On November 2, 2011, it was announced that Sinclair would purchase all eight television stations owned by Freedom Communications in a move for Freedom to eliminate its debt; the sale is pending Federal Communications Commission (FCC) and United States Department of Justice (DOJ) approval.[4][7] Sinclair took over the operations of the Freedom stations on December 1, 2011 through time brokerage agreements. The deal was granted approval by the FCC on March 13, 2012 and was consummated on April 1.

On May 15, 2012, Sinclair renewed its affiliation agreement for its 19 Fox affiliates for five years through 2017. The agreement includes the option for Sinclair to purchase Baltimore MyNetworkTV affiliate WUTB from Fox Television Stations at any point between July 1, 2012 and March 31, 2013. If exercised, this would create a virtual triopoly with flagship station WBFF and CW affiliate WNUV, which Sinclair manages under a local marketing agreement with Cunningham Broadcasting; it also gave Fox Television Stations the option to buy any combination of six Sinclair-owned CW and MyNetworkTV affiliates in three of four markets: Raleigh, North Carolina (WLFL and WRDC), Las Vegas, Nevada (KVCW and KVMY), Cincinnati, Ohio (WSTR-TV) and Norfolk, Virginia (WTVZ). Of these stations, WLFL and WTVZ are both former Fox charter affiliates, having disaffiliated with the network in 1998 to become affiliates of The WB.[8]

On July 19, 2012, Sinclair announced it would acquire six stations from Newport Television, including WKRC-TV, WOAI-TV, WHP-TV (along with its LMA for WLYH-TV), WPMI-TV, WJTC and KSAS-TV (along with its LMA for KMTW) for $412.5 million. Concurrently, Sinclair announced that it would also acquire WTTA outright from its current owners, Bay Television (which Sinclair operated under a LMA), for $40 million.[9] Sinclair also sold two stations, WSTR-TV and KMYS, to Deerfield Media, a company owned by Stephen P. Mumblow (the owner of Manhan Media), in order to satisfy the FCC's restrictions on duopolies. Sinclair continues to operate these two stations under shared services agreements. Sinclair will also give Deerfield Media the option to purchase WJTC and WPMI at a later date.[when?][9][10]

On November 26, 2012, Sinclair exercised its option on WUTB through its recently formed LMA partner Deerfield Media (the transfer was formally consummated on June 1, 2013). In January 2013, Fox announced that it would not exercise its option to buy any of the Sinclair stations in those four markets mentioned. Therefore, Sinclair is required to pay Fox $25 million.[11] Deerfield Media also acquired KBTV-TV, a Fox affiliate in Beaumont, Texas, from Nexstar. Following the acquisition, Sinclair-owned KFDM took over its operations under a shared services agreement.[12] The deal was granted approval by the FCC for both Sinclair and Deerfield Media with their respective stations on November 19, 2012. The sale was consummated on December 3; on that day, Sinclair also acquired the non-FCC assets of WHAM-TV, an ABC affiliate in Rochester, New York, from Newport with the license and other FCC assets being transferred to Deerfield Media.[13]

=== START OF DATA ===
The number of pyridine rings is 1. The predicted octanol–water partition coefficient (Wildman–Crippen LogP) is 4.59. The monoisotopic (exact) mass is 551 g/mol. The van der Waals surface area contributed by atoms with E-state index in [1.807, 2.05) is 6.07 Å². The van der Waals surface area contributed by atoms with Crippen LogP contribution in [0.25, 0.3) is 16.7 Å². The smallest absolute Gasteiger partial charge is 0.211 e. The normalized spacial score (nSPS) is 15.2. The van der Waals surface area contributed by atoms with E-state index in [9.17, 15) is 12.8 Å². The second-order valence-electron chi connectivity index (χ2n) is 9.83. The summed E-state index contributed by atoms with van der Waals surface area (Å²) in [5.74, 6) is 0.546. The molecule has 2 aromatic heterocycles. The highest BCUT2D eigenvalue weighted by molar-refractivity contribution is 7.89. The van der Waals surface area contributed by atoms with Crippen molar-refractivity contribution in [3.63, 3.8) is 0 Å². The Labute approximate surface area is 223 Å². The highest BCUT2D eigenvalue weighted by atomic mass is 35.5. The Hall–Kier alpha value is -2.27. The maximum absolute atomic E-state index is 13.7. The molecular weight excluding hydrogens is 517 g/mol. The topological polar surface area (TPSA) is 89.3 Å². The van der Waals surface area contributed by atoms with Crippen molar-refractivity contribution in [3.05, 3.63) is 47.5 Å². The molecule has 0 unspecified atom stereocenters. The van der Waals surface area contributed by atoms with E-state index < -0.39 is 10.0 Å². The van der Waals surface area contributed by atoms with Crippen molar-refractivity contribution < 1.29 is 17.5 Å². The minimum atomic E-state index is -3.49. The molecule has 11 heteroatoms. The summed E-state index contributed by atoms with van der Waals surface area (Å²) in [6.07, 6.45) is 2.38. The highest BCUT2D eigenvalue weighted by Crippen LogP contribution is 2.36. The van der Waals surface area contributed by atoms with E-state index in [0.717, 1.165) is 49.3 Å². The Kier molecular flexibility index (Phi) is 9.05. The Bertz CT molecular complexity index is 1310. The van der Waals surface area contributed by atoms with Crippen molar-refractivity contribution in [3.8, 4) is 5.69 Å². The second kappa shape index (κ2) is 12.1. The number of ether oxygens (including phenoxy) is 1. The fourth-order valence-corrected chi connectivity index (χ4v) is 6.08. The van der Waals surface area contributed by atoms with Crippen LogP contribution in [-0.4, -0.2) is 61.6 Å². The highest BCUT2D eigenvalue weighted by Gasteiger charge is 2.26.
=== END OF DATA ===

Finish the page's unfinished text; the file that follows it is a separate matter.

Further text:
On February 25, 2013, Cox Media Group announced that it would sell its four smallest (by market size) television stations—KFOX-TV in El Paso, Texas, WJAC-TV in Johnstown, Pennsylvania, KRXI-TV in Reno, Nevada, and WTOV-TV in Steubenville, Ohio—to Sinclair. Cox sold these stations as part of a refocus on larger markets.[14] Concurrently, Deerfield Media will acquire the license assets of KAME-TV in Reno, which has long been operated by KRXI, from Ellis Communications.[15] WJAC-TV and WTOV-TV have overlapping coverage with existing Sinclair stations in Pittsburgh with WPGH-TV and WPMY; Cox-owned WPXI has a news sharing agreement with Sinclair to air a 10 PM newscast for WPGH-TV.[citation needed]

Three days later, on February 28, 2013, Sinclair announced the purchase of Barrington Broadcasting's 18 stations; six other stations currently operated by Barrington will also be managed by Sinclair.[16] Sinclair will operate the former Cox and Barrington stations through a subsidiary, Chesapeake Television, which will focus on smaller markets;[15][16][17] this unit has separate management from Sinclair's main group, which operates the company's larger-market properties.[16] As part of the Barrington acquisition, Chesapeake Television will inherit Barrington's headquarters in Schaumburg, Illinois. Concurrently with the Barrington acquisition, Sinclair was going to transfer WYZZ-TV in PeoriaBloomington, Illinois and WSYT (and its LMA of WNYS-TV) in Syracuse, New York to Cunningham Broadcasting, because of FCC ownership restrictions, as Barrington already owned stations in these markets.[16] However, in an updated filing with the FCC on August 9, it was revealed that WSYT will instead be sold to Bristlecone Broadcasting, LLC; a company owned by Brian Brady, owner of Stainless Broadcasting Company.[18] Sinclair is expected to continue to operate WSYT and WNYS, through a transitional service agreement for six months, following consummation of the deal. The deal with Sinclair acquiring the four smaller-market Cox stations was granted approval by the FCC on April 29, 2013, with Deerfield Media's acquisition of KAME-TV following suit the next day. The Sinclair and Deerfield acquisitions of their respective Cox-controlled stations were consummated on May 1. The Barrington acquisition had to wait until November 18 to be granted FCC approval,[19] with formal consummation taking place on November 25.